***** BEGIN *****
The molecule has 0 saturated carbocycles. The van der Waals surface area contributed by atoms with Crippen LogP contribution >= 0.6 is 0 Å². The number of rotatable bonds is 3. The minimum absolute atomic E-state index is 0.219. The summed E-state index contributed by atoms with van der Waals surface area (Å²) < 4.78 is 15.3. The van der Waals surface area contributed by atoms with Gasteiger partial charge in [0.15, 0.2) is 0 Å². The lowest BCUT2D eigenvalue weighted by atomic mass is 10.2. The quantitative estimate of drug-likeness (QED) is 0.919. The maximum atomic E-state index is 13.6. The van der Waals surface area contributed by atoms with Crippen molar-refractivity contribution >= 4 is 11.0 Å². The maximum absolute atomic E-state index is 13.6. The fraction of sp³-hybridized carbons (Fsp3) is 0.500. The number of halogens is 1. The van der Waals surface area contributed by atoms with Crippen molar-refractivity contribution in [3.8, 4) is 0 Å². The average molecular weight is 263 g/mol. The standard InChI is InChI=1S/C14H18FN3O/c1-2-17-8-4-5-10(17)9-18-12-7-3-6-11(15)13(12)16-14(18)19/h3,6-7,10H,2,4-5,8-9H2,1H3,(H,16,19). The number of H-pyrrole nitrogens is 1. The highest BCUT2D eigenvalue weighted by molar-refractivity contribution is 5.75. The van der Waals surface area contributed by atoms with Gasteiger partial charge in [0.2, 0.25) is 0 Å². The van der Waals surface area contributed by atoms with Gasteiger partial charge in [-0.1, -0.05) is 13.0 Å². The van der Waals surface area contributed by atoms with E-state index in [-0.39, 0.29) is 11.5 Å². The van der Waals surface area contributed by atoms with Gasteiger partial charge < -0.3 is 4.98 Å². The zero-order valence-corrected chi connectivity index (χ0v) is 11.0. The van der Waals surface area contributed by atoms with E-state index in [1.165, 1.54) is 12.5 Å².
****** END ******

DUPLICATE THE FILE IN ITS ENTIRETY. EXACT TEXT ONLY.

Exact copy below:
The molecule has 0 saturated carbocycles. The van der Waals surface area contributed by atoms with Crippen LogP contribution >= 0.6 is 0 Å². The number of rotatable bonds is 3. The minimum absolute atomic E-state index is 0.219. The summed E-state index contributed by atoms with van der Waals surface area (Å²) < 4.78 is 15.3. The van der Waals surface area contributed by atoms with Gasteiger partial charge in [0.15, 0.2) is 0 Å². The lowest BCUT2D eigenvalue weighted by atomic mass is 10.2. The quantitative estimate of drug-likeness (QED) is 0.919. The maximum atomic E-state index is 13.6. The van der Waals surface area contributed by atoms with Crippen molar-refractivity contribution >= 4 is 11.0 Å². The maximum absolute atomic E-state index is 13.6. The fraction of sp³-hybridized carbons (Fsp3) is 0.500. The number of halogens is 1. The van der Waals surface area contributed by atoms with Crippen molar-refractivity contribution in [3.8, 4) is 0 Å². The average molecular weight is 263 g/mol. The standard InChI is InChI=1S/C14H18FN3O/c1-2-17-8-4-5-10(17)9-18-12-7-3-6-11(15)13(12)16-14(18)19/h3,6-7,10H,2,4-5,8-9H2,1H3,(H,16,19). The number of H-pyrrole nitrogens is 1. The highest BCUT2D eigenvalue weighted by molar-refractivity contribution is 5.75. The van der Waals surface area contributed by atoms with Gasteiger partial charge in [0.2, 0.25) is 0 Å². The van der Waals surface area contributed by atoms with Gasteiger partial charge in [-0.1, -0.05) is 13.0 Å². The van der Waals surface area contributed by atoms with E-state index in [-0.39, 0.29) is 11.5 Å². The van der Waals surface area contributed by atoms with Gasteiger partial charge < -0.3 is 4.98 Å². The zero-order valence-corrected chi connectivity index (χ0v) is 11.0. The van der Waals surface area contributed by atoms with E-state index in [1.165, 1.54) is 12.5 Å².